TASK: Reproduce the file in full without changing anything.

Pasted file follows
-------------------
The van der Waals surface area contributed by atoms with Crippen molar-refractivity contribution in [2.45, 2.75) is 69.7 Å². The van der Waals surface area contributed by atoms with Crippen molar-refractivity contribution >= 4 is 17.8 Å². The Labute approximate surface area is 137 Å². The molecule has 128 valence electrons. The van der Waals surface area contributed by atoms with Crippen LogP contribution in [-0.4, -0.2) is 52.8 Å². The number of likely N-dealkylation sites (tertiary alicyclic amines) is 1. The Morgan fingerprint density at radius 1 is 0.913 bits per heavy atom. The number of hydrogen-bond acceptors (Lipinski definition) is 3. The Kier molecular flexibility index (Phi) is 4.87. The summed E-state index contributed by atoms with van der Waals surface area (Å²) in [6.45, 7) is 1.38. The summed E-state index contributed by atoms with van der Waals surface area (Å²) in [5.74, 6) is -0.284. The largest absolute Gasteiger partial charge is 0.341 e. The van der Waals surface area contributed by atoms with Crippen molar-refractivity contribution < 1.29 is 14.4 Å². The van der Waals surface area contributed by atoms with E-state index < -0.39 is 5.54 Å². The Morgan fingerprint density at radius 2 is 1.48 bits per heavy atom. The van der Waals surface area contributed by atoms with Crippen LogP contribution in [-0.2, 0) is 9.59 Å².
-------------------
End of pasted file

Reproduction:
The van der Waals surface area contributed by atoms with Crippen molar-refractivity contribution in [2.45, 2.75) is 69.7 Å². The van der Waals surface area contributed by atoms with Crippen molar-refractivity contribution >= 4 is 17.8 Å². The Labute approximate surface area is 137 Å². The molecule has 128 valence electrons. The van der Waals surface area contributed by atoms with Crippen LogP contribution in [-0.4, -0.2) is 52.8 Å². The number of likely N-dealkylation sites (tertiary alicyclic amines) is 1. The Morgan fingerprint density at radius 1 is 0.913 bits per heavy atom. The number of hydrogen-bond acceptors (Lipinski definition) is 3. The Kier molecular flexibility index (Phi) is 4.87. The summed E-state index contributed by atoms with van der Waals surface area (Å²) in [6.45, 7) is 1.38. The summed E-state index contributed by atoms with van der Waals surface area (Å²) in [5.74, 6) is -0.284. The largest absolute Gasteiger partial charge is 0.341 e. The van der Waals surface area contributed by atoms with Crippen molar-refractivity contribution < 1.29 is 14.4 Å². The van der Waals surface area contributed by atoms with E-state index < -0.39 is 5.54 Å². The Morgan fingerprint density at radius 2 is 1.48 bits per heavy atom. The van der Waals surface area contributed by atoms with Crippen LogP contribution in [-0.2, 0) is 9.59 Å².